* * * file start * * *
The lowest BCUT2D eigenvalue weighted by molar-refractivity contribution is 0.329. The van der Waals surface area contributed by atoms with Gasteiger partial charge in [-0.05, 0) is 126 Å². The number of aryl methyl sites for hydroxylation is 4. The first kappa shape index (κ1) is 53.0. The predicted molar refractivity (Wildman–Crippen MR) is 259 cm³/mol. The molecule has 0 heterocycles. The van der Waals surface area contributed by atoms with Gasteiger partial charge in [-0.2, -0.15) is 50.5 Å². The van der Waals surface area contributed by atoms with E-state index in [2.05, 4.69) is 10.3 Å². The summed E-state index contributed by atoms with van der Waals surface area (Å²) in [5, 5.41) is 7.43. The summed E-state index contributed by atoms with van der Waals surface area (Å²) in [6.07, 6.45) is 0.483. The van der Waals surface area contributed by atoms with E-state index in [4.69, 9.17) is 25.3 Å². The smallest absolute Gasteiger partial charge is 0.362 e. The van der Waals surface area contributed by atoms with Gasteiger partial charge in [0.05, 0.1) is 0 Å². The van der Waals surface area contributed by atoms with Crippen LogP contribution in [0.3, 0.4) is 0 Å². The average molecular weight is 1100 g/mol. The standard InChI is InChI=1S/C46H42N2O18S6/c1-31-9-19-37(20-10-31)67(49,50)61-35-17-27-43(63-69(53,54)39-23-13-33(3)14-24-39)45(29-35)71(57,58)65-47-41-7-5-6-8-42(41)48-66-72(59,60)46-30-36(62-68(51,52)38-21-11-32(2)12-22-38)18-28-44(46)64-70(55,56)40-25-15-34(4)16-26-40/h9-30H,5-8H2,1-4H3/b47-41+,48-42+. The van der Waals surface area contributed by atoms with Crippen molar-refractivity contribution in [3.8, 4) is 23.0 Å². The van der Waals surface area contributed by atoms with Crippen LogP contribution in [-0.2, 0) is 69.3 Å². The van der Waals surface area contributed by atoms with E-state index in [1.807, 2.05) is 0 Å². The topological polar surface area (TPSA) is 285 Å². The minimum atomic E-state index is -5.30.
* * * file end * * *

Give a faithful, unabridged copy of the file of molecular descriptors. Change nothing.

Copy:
The lowest BCUT2D eigenvalue weighted by molar-refractivity contribution is 0.329. The van der Waals surface area contributed by atoms with Gasteiger partial charge in [-0.05, 0) is 126 Å². The number of aryl methyl sites for hydroxylation is 4. The first kappa shape index (κ1) is 53.0. The predicted molar refractivity (Wildman–Crippen MR) is 259 cm³/mol. The molecule has 0 heterocycles. The van der Waals surface area contributed by atoms with Gasteiger partial charge in [-0.2, -0.15) is 50.5 Å². The van der Waals surface area contributed by atoms with E-state index in [2.05, 4.69) is 10.3 Å². The summed E-state index contributed by atoms with van der Waals surface area (Å²) in [5, 5.41) is 7.43. The summed E-state index contributed by atoms with van der Waals surface area (Å²) in [6.07, 6.45) is 0.483. The van der Waals surface area contributed by atoms with E-state index in [4.69, 9.17) is 25.3 Å². The smallest absolute Gasteiger partial charge is 0.362 e. The van der Waals surface area contributed by atoms with Gasteiger partial charge in [0.05, 0.1) is 0 Å². The van der Waals surface area contributed by atoms with Crippen LogP contribution in [0.3, 0.4) is 0 Å². The average molecular weight is 1100 g/mol. The standard InChI is InChI=1S/C46H42N2O18S6/c1-31-9-19-37(20-10-31)67(49,50)61-35-17-27-43(63-69(53,54)39-23-13-33(3)14-24-39)45(29-35)71(57,58)65-47-41-7-5-6-8-42(41)48-66-72(59,60)46-30-36(62-68(51,52)38-21-11-32(2)12-22-38)18-28-44(46)64-70(55,56)40-25-15-34(4)16-26-40/h9-30H,5-8H2,1-4H3/b47-41+,48-42+. The van der Waals surface area contributed by atoms with Crippen molar-refractivity contribution in [3.8, 4) is 23.0 Å². The van der Waals surface area contributed by atoms with Crippen LogP contribution in [-0.2, 0) is 69.3 Å². The van der Waals surface area contributed by atoms with E-state index in [1.807, 2.05) is 0 Å². The topological polar surface area (TPSA) is 285 Å². The minimum atomic E-state index is -5.30.